Lead Review

  • Book: Toksvig’s Almanac 2021
  • Location: World
  • Author: Sandi Toksvig

Review Author: Tina Hartas



This is yet another delightful audiobook that has accompanied me on my walks during lockdown 2020/21. I am delighted I chose this format for this book because it lends itself SO well to dipping in and out. Sandi Toksvig is, of course, a gifted storyteller, her dulcet tones are entertaining and amusing, and the humour is never far from the surface. She also has a very wise and thoughtful head on her shoulders.

She starts in January and moves right through the year, and with each passing day she features a woman (mainly, and often who had to dress up as a man to be able to achieve her goals), who had something significant happen to her on that particular day. She was perhaps born, died, achieved something that has never been really celebrated or acknowledged, discovered something worthwhile to the human race; perhaps, even, she was notorious for all the wrong reasons; perhaps there was a notable historical event to tie her into history. This really, in many ways, is a celebration of the achievements of women but also an exploration of the rather dismal story of how womanhood through the centuries has been recorded for posterity, indeed, much of it hasn’t; very often a man has been given credit where in fact the woman has done the groundwork and should have deserved the concomitant accolades.

The amount of research that has gone into this collection is utterly staggering and she features people across the centuries and from around the globe. There are short poems, facts, musings and so much more in this wonderful and esoteric compilation.

You will discover who the only woman was who had her head spiked (after she had been beheaded, of course) on London Bridge; that Eleanor G Holm was disqualified from the Berlin Olympics in 1936 for drinking too much champagne; and why the British tax year ends on the 5th April rather than starting at the dawn of a new year. You may even be delighted to discover that on 19 September there is “Talk Like a Pirate Day” (who knew!) and OF COURSE she discovers that women pirates were very much doing their own thing, in fact – and inevitably – far surpassing the feats of male counterparts. She admires the determination of Bessie Coleman, the first African American/Native American woman to hold a pilot’s licence and the lengths to which she had to go to obtain said licence!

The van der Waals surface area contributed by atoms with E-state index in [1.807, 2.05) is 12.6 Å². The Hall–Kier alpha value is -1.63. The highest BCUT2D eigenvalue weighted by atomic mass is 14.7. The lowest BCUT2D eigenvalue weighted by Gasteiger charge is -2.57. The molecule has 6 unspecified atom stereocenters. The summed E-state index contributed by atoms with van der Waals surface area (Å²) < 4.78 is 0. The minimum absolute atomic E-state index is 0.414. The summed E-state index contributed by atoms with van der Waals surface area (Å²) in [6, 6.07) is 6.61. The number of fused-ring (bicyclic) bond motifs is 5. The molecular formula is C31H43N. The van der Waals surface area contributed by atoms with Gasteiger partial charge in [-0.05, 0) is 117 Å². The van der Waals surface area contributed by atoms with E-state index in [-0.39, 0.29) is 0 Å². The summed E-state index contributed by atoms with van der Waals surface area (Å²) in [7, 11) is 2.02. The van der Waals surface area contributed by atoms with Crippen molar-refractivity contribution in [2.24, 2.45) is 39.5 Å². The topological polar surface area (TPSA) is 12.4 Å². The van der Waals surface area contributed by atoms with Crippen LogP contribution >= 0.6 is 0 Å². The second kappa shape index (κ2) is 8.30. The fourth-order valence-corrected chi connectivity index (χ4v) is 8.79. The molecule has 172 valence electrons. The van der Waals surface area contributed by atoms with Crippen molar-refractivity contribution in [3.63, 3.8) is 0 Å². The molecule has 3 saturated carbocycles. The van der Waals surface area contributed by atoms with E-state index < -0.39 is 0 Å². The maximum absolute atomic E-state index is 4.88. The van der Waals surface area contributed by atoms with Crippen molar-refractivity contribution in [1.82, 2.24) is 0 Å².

She loves a good festival too. She tells the story of the woman behind Walpurgisnacht (check that out!); she shares the details of The Hunting of the Earl of Rone in Combe Martin (she optimistically offers the dates for May 2021) and ponders the origins of the Honiton Hot Penny Festival . She describes the festivals in the States that are held in Battle Creek, Michigan (Kelloggs are based there) and the delights of the Gerber National Baby Food Festival in Fremont (also Michigan, what is it with this State?).

She moves over to France and the storming of the Bastille; she records the story of the forgotten woman of the Eiffel Tower; she looks at the fascinating life of George Sand (who was, of course, a woman), who at one point was more famous than Balzac, and who flouted permission to wear trousers (women across the world have had to seek permission to wear trousers, and lamentably in some parts of the world it is still illegal for them to wear them); and she checks out the story of the woman who murdered Marat in the bath – any idea who she was? No I didn’t either! But Marat was immortalised in a very famous painting by Jacques-Louis David, and she was, well, consigned to history.

It is truly mind boggling how many women have been left out of the history books, simply because of their sex; their contribution has been sidelined and the men, quite simply, bigged up. As she states, history depends very much on who is writing it and that has largely been men.

You will of course cherrypick your own favourite stories and anecdotes, and my only regret is that I simply couldn’t assimilate all the wonderful information that she has brought together. Goodness, I would be a popular team member in a pub quiz!

I was very pleased that I listened to this on audiobook. It is a perfect format to tune in and out, and listen to in shorter and longer bursts, just as one chooses.

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